Resistance or the great challenge that presents itself rather than an obstacle.  I wrote a an article about this earlier this month and another one a couple of years ago.

Certainty or having faith that what you say, ask, or do will get the desired outcome.

Doing What's Uncomfortable.  I wrote an article about this a while back too.

Many of the articles I linked to were Baseline Selling Tips.  Speaking of Baseline Selling, this is the third anniversary of the publish date of the book, a good reason to reread or order it.

So in summary, simply by having your salespeople overcome their sales weaknesses, doing the very things they are uncomfortable doing, having faith in their abilities and having a strong desire for success will cause those very same people to experience life changing experiences.

(c) Copyright 2009 Dave Kurlan

 

 

Topics: sales assessment, Dave Kurlan, Need for Approval, Baseline Selling, assessments, sales skills, Salesforce, Sales Force, Changing_Behavior, over achievement, sales weaknesses, Motivation, sales core competencies, assessment, sales evaluation, over achieve, improve sales performance, sales winners, overachievers, sales assessment test, Baseline_Selling, sales assessments, sales test, objective management group

Timid Sales Managers Fearful of Confronting Salespeople

Posted by Dave Kurlan on Thu, Nov 20, 2008 @ 22:11 PM

Two things are very clear from my post earlier this week on ultimatums.

  1. All the readers who observed that ultimatums are not necessary if sales managers are doing the right things are correct.  But Objective Management Group's data from tens of thousands of sales management evaluations show that fewer than 15% of all sales managers come anywhere close to spending enough time and having the required skills to consistently coach, develop, motivate, inspect, measure, train and hold their salespeople accountable. So yeah, in theory, ultimatums aren't necessary and you can rely on the myth that salespeople are self-starters who don't need to be managed.  Tell that to the sales manager with 12 remote salespeople. In reality, the ultimatum is a powerful weapon that allows a sales manager to gain back some degree of control over performance.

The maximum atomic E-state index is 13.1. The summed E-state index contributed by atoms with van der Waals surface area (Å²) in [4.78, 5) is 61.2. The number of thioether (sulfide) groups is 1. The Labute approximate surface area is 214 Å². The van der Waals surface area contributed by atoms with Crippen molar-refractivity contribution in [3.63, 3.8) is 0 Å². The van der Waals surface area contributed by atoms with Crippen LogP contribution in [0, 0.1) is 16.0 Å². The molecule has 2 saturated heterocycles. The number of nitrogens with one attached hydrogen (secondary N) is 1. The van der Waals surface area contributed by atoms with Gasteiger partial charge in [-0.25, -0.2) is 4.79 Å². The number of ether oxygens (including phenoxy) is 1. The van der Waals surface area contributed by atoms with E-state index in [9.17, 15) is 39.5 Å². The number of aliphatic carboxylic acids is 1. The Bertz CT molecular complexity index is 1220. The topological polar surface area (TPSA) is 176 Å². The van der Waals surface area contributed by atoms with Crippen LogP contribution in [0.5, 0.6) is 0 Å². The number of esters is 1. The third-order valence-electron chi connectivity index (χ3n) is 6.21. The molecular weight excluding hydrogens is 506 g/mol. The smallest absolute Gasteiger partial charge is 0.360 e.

2. Those of you who commented also approach the ultimatum with the same degree of comfort that you might have for embracing a skunk ready to cover you with some of the most long-lasting stench of a liquid known to man.  You would sooner put up with or terminate an under achiever than put yourself through the discomfort of an ultimatum.

Next we are going to perform some algebra. Do you remember expressions like 40 is to 8 as x is to 5 where x = 25?  Then ultimatum is to x as confront is to deal with issues.  The words ultimatum and confrontation scare the shit out of most of you but, in reality, an ultimatum is simply a conversation with an underperforming salesperson where you reset expectations and let them know the consequences for failing to meet those expectations. Confronting is when a salesperson deals with issues created by their prospect or customer.

Now how do you feel about ultimatums?

(c) Copyright 2008 Dave Kurlan

Topics: sales assessment, Sales Coaching, Salesforce, Sales Force, sales motivation, sales evaluation, Sales Accountability, overachievers, how to improve sales

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Best-Selling Author, Keynote Speaker and Sales Thought Leader.  Dave Kurlan's Understanding the Sales Force Blog earned a medal for the Top Sales & Marketing Blog award for six consecutive years. This article earned a Bronze Medal for Top Sales Blog post in 2016, this one earned a Silver medal for 2017, and this article earned Silver for 2018. Read more about Dave.